Protecting coastal zones through mangrove development - Since 2009, the Ambujanagar cement plant and Surat grinding unit, have been working with the Gujarat Ecology Commission (GEC) to develop a mangrove area near Surat. The state authorities have given 150 hectares to the company to develop mangroves along the Gujarat coast. Planting of three native tree species was done in three phases from November 2009 to February 2010. A density of 3,000 plants/ha has been maintained in the project. Regular monitoring is conducted by GEC in collaboration with the Surat plant for mangrove development and maintenance.

Sustaining local livelihoods: All initiatives and activities under rehabilitation ensure active community participation and generate livelihood. Local people are employed for activities such as pit preparation, watering, tree planting, nursery development and construction of water harvesting structures etc. A medicinal garden has also been developed in a nearby area, which is managed by local people. Some former pits are reclaimed for fodder cultivation to provide feed for the farmers’ cattle. The water management and mangrove plantation projects have also improved the livelihood for local people by helping to increase agricultural crop yield and also by increasing the fishing yield respectively.


Results:

The water management program has raised the water table by eight meters, controlled the water salinity problem and made quality fresh water easily available to the communities around. Wells, previously dry for at least seven months a year, now contain water all year round, which has made it possible for local famers to take two crops per year.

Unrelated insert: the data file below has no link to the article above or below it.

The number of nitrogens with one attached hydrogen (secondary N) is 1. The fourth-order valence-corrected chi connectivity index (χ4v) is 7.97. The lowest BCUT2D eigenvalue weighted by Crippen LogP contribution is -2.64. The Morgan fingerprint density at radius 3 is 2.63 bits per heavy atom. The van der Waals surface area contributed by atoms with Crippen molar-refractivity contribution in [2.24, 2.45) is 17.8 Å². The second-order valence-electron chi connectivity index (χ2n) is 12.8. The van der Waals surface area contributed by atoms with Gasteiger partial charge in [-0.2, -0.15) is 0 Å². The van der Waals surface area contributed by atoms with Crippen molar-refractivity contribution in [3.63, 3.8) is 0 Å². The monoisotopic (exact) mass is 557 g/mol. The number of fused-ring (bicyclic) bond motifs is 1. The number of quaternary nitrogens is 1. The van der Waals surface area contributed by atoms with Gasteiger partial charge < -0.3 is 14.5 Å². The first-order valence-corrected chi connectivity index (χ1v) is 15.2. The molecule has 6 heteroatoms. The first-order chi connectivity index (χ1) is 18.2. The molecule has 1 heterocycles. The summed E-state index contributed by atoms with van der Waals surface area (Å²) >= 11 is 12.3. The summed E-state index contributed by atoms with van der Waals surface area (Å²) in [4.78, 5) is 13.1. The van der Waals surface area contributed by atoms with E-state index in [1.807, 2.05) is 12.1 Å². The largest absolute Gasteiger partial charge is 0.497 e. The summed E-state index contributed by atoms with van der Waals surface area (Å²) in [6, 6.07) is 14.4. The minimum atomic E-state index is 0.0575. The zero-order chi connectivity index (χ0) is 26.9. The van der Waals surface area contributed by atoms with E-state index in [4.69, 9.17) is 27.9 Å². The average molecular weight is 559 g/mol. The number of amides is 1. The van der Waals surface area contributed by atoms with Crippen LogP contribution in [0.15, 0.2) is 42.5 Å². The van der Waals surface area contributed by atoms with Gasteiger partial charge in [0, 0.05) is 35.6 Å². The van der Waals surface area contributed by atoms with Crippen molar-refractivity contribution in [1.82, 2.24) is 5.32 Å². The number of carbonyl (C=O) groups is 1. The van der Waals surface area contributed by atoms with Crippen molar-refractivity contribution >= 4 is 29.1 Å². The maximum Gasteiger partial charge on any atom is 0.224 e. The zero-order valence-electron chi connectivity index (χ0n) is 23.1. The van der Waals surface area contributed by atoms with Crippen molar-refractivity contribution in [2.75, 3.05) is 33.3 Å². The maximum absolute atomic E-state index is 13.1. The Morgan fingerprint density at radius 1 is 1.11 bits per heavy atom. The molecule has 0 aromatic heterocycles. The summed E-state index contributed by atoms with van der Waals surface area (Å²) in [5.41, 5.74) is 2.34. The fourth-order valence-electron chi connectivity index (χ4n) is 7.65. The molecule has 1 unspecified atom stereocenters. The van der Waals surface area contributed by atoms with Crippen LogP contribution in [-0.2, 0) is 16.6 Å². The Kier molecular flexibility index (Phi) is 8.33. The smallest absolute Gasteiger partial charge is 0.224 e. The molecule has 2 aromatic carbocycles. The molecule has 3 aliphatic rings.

By March 2012 ACL had rehabilitated approximately 330 hectares and planted nearly 275,000 trees. Barren and degraded land near the Gir forest has been planted with native trees.

Local employment opportunities have been generated through all activities and initiatives with benefits for the livelihoods of local people.

The artificial lakes and wetlands have become breeding grounds and visiting spots for a large number of migratory birds including Pelican, Heron and Flamingoes.

Fish population has increased and Mugger crocodiles (Crocodylus palustris) have also been recorded. Many visitors, primarily children from ACL schools and families pay frequent visits to this site.

The mangrove density of 3,000 plants/ha has been maintained, which will provide multiple benefits such as flood protection, supporting marine life and climate regulation.

In 2011, ACL achieved its target to become water positive. This approach has helped the company to strengthen the relationships with all local stakeholders which has contributed to securing its license to operate in the future. The achievements of the ACF have been recognized by authorities. The Government of Gujarat is exploring implementing similar water harvesting models elsewhere in the state on a large scale, with advice from the ACF.

Best Practice:

This project has helped to demonstrate the importance of taking into account the needs of the local communities and how they may be affected by the state of the environment and its resources. By taking a wider landscape view, the plant can contribute solutions to the conservation challenges in the region. The work illustrates that effective partnerships with local government, NGOs and communities etc. is valuable for successful planning and execution of a rehabilitation project.